Golden parachutes for government service?

We’re deep into proxy season, with the deadline for companies that are on a calendar year only 13 days away (9 if you only count business days). And we’ve noticed an interesting shareholder proposal this year that’s on the ballot at four different financial services powerhouses: Citigroup, Goldman Sachs, JP Morgan Chase and Morgan Stanley.

The proposal by the AFL-CIO Reserve Fund uses a phrase we haven’t seen before in SEC filings: government service golden parachutes, which the union describes as rewards for employees who leave their jobs to become government employees. Here’s a key phrase from the proposal filed in the Goldman Sachs proxy that was filed a week ago:

While government service is commendable, we question the practice of our Company providing accelerated vesting of equity-based awards to executives who voluntarily resign to enter government service….We oppose compensation plans that provide windfalls to executives that are unrelated to their performance. For these reasons, we question how our Company benefits from providing Government Service Golden Parachutes. Surely our Company does not expect to receive favorable treatment from its former executives.”

Goldman Sachs, in particular, is well known for its executives who leave to enter government service. The list is so long — from former treasury secretary Hank Paulson to former New Jersey Senator Jon Corzine to a variety of other government officials at different levels — that someone has compiled a pretty comprehensive run-down on Wikipedia.

Last year, Massachusetts Senator Elizabeth Warren specifically targeted Citigroup for similar practices, questioning in this article for Politico, why there seemed to be a revolving door between the banking giant and the Obama administration. Wikipedia entries for both JP Morgan Chase and Morgan Stanley also note the various former employees who have gone on to government service.

To be clear, the union isn’t asking for the practice to end: it’s just asking for the companies to issue a report on the practice, which the union says “provide needed transparency for investors about their use.”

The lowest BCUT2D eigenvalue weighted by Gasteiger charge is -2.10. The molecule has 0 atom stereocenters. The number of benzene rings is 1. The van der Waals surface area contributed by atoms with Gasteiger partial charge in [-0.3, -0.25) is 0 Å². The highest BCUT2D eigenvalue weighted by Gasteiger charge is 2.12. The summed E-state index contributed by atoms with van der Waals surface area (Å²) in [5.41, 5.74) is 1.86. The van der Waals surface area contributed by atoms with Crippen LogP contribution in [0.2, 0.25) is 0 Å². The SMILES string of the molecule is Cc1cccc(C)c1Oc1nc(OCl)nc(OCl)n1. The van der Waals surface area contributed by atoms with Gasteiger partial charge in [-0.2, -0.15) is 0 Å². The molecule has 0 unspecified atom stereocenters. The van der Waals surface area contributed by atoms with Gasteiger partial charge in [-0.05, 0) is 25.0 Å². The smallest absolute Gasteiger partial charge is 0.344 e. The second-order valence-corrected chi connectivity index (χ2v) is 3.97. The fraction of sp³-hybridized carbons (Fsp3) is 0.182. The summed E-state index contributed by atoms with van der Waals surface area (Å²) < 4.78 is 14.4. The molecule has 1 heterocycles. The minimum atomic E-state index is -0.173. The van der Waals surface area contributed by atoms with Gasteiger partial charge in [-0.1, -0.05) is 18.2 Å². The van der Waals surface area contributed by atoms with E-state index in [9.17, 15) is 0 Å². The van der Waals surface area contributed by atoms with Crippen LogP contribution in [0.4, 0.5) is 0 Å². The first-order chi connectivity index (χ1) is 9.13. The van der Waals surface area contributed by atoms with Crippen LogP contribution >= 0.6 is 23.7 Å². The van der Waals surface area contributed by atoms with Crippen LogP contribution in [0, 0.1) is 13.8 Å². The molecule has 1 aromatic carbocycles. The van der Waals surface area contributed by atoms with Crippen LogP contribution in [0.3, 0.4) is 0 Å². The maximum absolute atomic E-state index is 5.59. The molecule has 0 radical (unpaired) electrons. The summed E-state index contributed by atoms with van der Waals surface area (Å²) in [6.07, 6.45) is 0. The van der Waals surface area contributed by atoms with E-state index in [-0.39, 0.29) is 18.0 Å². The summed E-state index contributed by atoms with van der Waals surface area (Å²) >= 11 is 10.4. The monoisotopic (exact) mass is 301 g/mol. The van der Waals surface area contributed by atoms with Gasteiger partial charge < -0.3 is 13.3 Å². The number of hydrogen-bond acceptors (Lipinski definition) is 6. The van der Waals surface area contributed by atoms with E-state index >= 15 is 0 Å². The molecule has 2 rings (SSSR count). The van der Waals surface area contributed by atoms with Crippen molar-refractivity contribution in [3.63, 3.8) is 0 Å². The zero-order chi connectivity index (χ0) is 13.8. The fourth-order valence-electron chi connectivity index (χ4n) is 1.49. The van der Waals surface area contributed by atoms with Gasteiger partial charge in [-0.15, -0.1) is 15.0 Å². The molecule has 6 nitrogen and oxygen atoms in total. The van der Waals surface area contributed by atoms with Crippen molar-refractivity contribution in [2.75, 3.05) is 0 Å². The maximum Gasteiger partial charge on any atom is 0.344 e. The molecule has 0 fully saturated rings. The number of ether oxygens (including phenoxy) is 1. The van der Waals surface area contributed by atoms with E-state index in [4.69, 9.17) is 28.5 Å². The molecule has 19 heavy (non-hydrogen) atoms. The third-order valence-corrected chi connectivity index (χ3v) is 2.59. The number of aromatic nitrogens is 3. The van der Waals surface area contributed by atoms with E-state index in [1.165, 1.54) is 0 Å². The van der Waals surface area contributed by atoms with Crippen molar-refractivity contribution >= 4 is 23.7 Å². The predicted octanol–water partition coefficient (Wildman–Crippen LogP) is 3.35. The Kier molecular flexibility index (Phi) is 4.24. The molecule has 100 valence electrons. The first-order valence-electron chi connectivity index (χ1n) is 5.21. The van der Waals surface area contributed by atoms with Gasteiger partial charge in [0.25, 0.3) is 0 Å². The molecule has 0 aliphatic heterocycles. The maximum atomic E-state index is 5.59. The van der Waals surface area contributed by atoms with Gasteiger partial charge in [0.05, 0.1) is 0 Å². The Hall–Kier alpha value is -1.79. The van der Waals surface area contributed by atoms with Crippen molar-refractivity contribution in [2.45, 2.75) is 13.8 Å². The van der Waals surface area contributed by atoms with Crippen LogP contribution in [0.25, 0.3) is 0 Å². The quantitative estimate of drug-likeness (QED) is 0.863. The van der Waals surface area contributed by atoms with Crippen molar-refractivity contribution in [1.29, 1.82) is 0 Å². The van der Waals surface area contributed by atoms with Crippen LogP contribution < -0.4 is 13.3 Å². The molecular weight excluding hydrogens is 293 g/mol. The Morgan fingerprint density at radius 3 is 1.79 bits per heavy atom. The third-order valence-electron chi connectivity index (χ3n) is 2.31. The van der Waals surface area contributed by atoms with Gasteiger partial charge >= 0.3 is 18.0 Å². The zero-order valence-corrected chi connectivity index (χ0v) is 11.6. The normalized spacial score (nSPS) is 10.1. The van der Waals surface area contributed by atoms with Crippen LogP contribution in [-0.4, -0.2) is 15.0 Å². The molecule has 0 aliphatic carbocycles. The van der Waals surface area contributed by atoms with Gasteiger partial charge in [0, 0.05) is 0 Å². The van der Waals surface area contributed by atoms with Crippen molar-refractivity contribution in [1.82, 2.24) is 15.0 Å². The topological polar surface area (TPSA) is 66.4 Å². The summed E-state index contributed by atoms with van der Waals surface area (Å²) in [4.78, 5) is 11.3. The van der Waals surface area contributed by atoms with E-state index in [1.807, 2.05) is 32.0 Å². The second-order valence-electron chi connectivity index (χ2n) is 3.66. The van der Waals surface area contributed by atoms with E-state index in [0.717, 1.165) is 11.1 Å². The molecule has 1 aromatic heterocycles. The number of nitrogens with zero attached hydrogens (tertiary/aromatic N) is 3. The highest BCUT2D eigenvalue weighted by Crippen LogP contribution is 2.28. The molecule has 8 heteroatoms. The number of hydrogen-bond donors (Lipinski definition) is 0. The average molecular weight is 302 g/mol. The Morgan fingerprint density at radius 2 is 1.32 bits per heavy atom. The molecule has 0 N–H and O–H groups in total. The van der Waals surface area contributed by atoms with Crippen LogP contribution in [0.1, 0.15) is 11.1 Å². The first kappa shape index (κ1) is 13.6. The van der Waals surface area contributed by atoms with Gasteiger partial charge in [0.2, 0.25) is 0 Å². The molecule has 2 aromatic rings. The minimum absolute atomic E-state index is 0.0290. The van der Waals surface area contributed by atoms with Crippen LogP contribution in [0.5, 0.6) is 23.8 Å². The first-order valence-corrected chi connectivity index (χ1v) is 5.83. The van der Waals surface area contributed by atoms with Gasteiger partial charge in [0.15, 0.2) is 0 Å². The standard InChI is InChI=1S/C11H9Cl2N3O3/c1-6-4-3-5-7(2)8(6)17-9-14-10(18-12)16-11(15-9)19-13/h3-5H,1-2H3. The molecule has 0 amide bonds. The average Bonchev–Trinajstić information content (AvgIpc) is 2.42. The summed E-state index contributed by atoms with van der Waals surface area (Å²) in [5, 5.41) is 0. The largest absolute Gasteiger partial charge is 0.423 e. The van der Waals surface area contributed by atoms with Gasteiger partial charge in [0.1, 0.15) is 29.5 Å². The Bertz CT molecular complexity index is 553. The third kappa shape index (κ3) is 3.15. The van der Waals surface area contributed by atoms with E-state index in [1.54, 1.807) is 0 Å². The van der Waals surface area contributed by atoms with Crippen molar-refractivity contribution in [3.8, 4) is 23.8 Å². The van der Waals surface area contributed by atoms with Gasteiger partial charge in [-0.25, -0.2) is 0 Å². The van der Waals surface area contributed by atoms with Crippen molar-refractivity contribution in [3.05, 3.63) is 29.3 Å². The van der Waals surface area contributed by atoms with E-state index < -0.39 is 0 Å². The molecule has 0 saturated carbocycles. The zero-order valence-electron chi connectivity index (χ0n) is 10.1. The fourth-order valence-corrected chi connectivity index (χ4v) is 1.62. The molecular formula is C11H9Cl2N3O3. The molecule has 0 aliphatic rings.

All four of the banks encourage shareholders to reject the proposal, and according to this article from the New Republic in February, three of the four banks (all but J.P Morgan Chase) sought to exclude the proposal from their proxies.

In its response, Goldman Sachs says that “We do not agree with the premise of the proposal, which seems to penalize senior employees for choosing to accept government positions in service of their country.” In its response, Morgan Stanley says that it has “a strong culture of public service and is committed to providing skills and resources to create a lasting civic impact. Our employees may be uniquely positioned to contribute meaningfully through governmental service. The Governmental Service Termination clause avoids penalizing those highly qualified employees, at any level in the Company, who desire to leave the private sector to pursue governmental service.” Citigroup says that depending on the meaning of senior executive, such a report could cover as many as 7,500 of its employees who are eligible for deferred equity awards. JP Morgan says that “we recognize that it is also good for our shareholders and our Firm to have the best and brightest talent from the private sector pursue public service, not because they will give preferential treatment to JPMorgan Chase but because of the contributions they can make towards a well functioning government, which is good for all, including JPMorgan Chase and our shareholders.”

We’d be very surprised — not quite eat your hat surprised, but still — if these proposals passed at the four companies. Citigroup, whose annual meeting is set for April 28, will be the first test. Meetings for the three other banks will be held in mid-May.